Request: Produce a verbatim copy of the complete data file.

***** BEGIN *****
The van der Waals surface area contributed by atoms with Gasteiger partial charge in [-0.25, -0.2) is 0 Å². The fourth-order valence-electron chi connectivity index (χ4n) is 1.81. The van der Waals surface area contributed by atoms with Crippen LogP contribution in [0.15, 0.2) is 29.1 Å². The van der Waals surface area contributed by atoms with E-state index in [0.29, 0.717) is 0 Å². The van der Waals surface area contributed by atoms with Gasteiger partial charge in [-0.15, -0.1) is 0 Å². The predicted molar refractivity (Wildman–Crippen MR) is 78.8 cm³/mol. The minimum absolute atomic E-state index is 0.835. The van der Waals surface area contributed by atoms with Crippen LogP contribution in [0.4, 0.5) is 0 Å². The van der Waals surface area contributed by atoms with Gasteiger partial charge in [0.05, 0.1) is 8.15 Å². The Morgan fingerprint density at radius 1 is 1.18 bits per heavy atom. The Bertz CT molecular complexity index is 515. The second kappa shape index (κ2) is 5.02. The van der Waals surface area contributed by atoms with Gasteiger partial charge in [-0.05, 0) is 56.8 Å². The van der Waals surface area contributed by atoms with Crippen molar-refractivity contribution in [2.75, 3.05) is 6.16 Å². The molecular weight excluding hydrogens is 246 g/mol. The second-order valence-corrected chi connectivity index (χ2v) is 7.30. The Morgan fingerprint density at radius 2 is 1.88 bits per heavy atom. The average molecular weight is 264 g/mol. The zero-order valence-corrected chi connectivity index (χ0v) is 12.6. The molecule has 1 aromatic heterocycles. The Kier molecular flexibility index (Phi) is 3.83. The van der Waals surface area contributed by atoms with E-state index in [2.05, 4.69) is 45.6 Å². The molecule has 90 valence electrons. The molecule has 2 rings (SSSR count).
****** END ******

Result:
The van der Waals surface area contributed by atoms with Gasteiger partial charge in [-0.25, -0.2) is 0 Å². The fourth-order valence-electron chi connectivity index (χ4n) is 1.81. The van der Waals surface area contributed by atoms with Crippen LogP contribution in [0.15, 0.2) is 29.1 Å². The van der Waals surface area contributed by atoms with E-state index in [0.29, 0.717) is 0 Å². The van der Waals surface area contributed by atoms with Gasteiger partial charge in [-0.15, -0.1) is 0 Å². The predicted molar refractivity (Wildman–Crippen MR) is 78.8 cm³/mol. The minimum absolute atomic E-state index is 0.835. The van der Waals surface area contributed by atoms with Crippen LogP contribution in [0.4, 0.5) is 0 Å². The van der Waals surface area contributed by atoms with Gasteiger partial charge in [0.05, 0.1) is 8.15 Å². The Morgan fingerprint density at radius 1 is 1.18 bits per heavy atom. The Bertz CT molecular complexity index is 515. The second kappa shape index (κ2) is 5.02. The van der Waals surface area contributed by atoms with Gasteiger partial charge in [-0.05, 0) is 56.8 Å². The van der Waals surface area contributed by atoms with Crippen molar-refractivity contribution in [2.75, 3.05) is 6.16 Å². The molecular weight excluding hydrogens is 246 g/mol. The second-order valence-corrected chi connectivity index (χ2v) is 7.30. The Morgan fingerprint density at radius 2 is 1.88 bits per heavy atom. The average molecular weight is 264 g/mol. The zero-order valence-corrected chi connectivity index (χ0v) is 12.6. The molecule has 1 aromatic heterocycles. The Kier molecular flexibility index (Phi) is 3.83. The van der Waals surface area contributed by atoms with E-state index in [2.05, 4.69) is 45.6 Å². The molecule has 90 valence electrons. The molecule has 2 rings (SSSR count).